The final lesson in Cramer’s Stock Market Survival School is this:
“The lifeguard is off duty,” he said. “And when you go swimming in this market, you had better remember there’s nobody out there making sure the water is safe.”
(Slideshow—Cramer: Buy This, Not That)
Cramer means, of course, the Securities and Exchange Commission, which he thinks does little these days to protect retail investors. Since the most recent Bush administration took over, the SEC has repealed the uptick rule, approved double- and triple-levered exchange-traded funds and allowed high-frequency trading, all of which have made it harder for “the little guy” to buy and sell stocks. And President Obama has done little to roll back the damage, Cramer said.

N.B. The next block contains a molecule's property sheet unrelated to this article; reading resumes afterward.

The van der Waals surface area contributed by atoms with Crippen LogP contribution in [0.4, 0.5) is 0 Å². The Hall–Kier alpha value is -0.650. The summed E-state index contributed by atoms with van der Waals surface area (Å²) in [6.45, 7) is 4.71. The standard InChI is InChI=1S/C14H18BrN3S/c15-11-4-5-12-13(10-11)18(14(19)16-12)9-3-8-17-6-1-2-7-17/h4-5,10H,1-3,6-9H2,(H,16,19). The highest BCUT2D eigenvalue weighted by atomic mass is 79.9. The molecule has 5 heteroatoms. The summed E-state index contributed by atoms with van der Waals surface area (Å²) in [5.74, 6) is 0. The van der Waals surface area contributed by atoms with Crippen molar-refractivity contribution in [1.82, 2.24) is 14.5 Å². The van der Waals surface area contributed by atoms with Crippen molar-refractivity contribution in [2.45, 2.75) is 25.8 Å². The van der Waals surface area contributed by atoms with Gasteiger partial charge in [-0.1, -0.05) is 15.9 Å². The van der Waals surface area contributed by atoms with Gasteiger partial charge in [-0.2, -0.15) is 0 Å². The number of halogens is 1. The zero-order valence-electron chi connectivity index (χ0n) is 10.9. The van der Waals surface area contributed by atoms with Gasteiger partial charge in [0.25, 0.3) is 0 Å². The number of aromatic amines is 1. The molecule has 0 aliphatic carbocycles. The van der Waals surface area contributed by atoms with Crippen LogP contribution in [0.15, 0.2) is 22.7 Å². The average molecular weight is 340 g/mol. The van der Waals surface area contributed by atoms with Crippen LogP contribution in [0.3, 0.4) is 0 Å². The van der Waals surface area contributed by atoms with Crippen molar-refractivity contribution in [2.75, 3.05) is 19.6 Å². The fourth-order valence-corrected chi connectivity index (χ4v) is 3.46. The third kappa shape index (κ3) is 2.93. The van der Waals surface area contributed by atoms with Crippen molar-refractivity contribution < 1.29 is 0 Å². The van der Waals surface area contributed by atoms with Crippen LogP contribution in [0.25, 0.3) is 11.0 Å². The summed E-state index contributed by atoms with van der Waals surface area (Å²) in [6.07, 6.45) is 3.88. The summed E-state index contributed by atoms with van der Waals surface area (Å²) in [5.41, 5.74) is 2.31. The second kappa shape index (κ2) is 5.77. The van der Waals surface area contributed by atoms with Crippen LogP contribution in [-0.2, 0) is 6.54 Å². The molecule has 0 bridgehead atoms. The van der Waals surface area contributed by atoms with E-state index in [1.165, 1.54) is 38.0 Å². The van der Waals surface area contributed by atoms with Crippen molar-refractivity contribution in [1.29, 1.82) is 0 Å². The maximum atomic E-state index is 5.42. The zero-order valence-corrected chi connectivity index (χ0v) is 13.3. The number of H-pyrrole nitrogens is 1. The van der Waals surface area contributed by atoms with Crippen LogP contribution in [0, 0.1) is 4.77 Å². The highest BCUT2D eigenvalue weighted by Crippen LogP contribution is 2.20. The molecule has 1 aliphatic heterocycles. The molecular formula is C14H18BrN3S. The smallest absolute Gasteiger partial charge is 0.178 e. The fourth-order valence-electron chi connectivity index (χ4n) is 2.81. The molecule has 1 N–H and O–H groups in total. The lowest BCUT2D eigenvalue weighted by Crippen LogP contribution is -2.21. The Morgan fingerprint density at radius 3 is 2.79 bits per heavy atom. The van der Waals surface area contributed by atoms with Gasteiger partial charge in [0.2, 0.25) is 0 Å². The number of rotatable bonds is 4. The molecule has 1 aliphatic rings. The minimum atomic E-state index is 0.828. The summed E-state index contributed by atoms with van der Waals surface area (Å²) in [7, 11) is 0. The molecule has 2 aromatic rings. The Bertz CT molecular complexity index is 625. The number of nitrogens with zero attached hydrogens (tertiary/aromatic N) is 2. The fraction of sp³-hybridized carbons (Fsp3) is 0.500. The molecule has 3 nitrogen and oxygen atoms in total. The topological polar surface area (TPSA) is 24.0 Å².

Don’t expect any help from the exchanges either, whether Nasdaq or NYSE Euronext . It’s in their interest to allow hedge funds to make tons of fast trades because that’s how the exchanges make their money. There was a time when the Naz and NYSE were nonprofit, mutualized organizations that could police themselves, but those days are gone. Now their goal is making money, which is fine, but retail investors need to keep this in mind.
And one other note: Investors are also on their own in defending themselves against the Bernie Madoffs of the world. He did, after all, slip right through the SEC’s fingers. So if you’re going to give your hard-earned cash to a money manager, then make sure to demand reports directly from where the manager keeps his master account. And be sure to deal directly with the money manager’s accountant to get results. Also, never give money to a manager who puts it to work in an asset without an easily accessibly price.
If you can’t find the price of said security on CNBC.com, Cramer said, take back your money.
Call Cramer: 1-800-743-CNBC
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